Businesses have taken on a magnitude of debt to stay afloat during the pandemic through government guaranteed lending schemes, as well as rent holidays and other commercial loans. There is a real danger that the high levels of corporate indebtedness will prolong any economic downturn precipitated by the pandemic and hinder the recovery.
Despite the Bank of England recently finding that a third of small businesses were highly in debt – alongside further economic headwinds from supply chain issues, inflation and Brexit – the Autumn Budget gave no indication that the Government is taking the corporate debt issue seriously.
We are most concerned about areas that are facing a ‘perfect storm’ of (i) poor or sluggish local economic recovery, (ii) a high cumulative uptake from furlough scheme, (iii) high levels of government backed debt and (iv) pre-existing levels of deprivation.
The majority of the Government’s business support schemes have now tapered or closed following the easing of restrictions. As the scale of the debt burden becomes clearer, the most at-risk areas could see a marked increase in unemployment and business insolvency. This could create long-term scarring in places and communities that were already struggling before the pandemic hit.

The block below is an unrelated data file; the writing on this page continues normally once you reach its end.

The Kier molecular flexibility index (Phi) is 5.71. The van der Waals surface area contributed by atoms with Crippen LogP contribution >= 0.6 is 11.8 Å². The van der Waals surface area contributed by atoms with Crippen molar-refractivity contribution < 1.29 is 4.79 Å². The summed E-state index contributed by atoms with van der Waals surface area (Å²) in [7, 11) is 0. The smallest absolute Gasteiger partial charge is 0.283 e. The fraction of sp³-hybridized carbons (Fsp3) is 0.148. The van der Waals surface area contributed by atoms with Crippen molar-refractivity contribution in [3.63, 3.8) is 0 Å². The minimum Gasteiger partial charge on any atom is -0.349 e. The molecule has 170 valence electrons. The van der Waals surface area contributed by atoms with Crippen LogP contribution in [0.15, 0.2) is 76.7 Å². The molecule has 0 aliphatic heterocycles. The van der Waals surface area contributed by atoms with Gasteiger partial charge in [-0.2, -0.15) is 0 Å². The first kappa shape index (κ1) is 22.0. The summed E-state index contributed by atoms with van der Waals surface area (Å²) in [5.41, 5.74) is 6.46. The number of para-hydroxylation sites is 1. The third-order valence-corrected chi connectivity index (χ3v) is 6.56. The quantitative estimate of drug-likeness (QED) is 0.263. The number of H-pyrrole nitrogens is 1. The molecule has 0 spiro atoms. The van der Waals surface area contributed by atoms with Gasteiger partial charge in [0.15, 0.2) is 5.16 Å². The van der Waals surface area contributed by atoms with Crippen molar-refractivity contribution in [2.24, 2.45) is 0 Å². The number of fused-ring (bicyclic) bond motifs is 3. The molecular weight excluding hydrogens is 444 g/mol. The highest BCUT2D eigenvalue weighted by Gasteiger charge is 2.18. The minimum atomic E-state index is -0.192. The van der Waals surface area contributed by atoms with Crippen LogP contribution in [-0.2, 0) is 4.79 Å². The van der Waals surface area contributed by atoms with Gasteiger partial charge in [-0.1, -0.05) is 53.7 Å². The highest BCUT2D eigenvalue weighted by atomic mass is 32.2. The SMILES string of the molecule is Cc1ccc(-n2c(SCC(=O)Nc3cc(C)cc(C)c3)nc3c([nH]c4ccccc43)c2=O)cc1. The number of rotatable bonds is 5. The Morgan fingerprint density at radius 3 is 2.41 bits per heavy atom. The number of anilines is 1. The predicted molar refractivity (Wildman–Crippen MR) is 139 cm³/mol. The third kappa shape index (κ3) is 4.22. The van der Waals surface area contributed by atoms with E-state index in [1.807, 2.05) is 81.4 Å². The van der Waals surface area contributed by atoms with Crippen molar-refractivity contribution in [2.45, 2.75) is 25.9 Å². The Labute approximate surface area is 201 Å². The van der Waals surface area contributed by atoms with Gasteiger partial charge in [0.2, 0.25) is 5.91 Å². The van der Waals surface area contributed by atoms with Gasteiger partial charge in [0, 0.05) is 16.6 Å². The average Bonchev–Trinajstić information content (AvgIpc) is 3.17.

Our analysis of the data has found:
- The concentration of debt is evenly spread across the country: whilst the highest levels of debt are in London and the North West, and there are certain hotspots of indebtedness around other urban areas, there is no clear regional distribution to the levels of government-backed debt.
- However, the most at-risk constituencies are heavily concentrated in the North West, London and West Midlands: when debt is combined with additional compounding economic pressures – including local economic recession, cumulative furlough uptake and deprivation – it reveals a set of places that are at serious risk of long-term scarring. Constituencies in the North West, London and the West Midlands account for almost two thirds of the 20% most at-risk constituencies.
- Urban constituencies – particularly those in core cities – are at significantly higher risk than rural areas: based on our analysis, 9 in 10 of the 20% most at-risk constituencies are in either a city or large town – with constituencies in the core cities and London alone accounting for 4 in 10 of the 20% most at-risk constituencies.
The scale of Government backed lending presents a rare opportunity to think about ways of providing debt relief, while also encouraging alternative ownership models like employee, worker or community ownership. This has the potential to ease pressure on SMEs, protect jobs and create a more inclusive and social economy.
Our report calls on the Government, banks and social impact investors to explore ambitious debt-for-equity solutions that could ease pressure on firms’ balance sheets, but also turbocharge the Government’s levelling up agenda by empowering the workforce, democratising corporate governance and including more people in the wealth creation process.
Read the full report here.
Top 50% (light blue) and 20% (dark blue) IMD-weighted at-risk constituencies.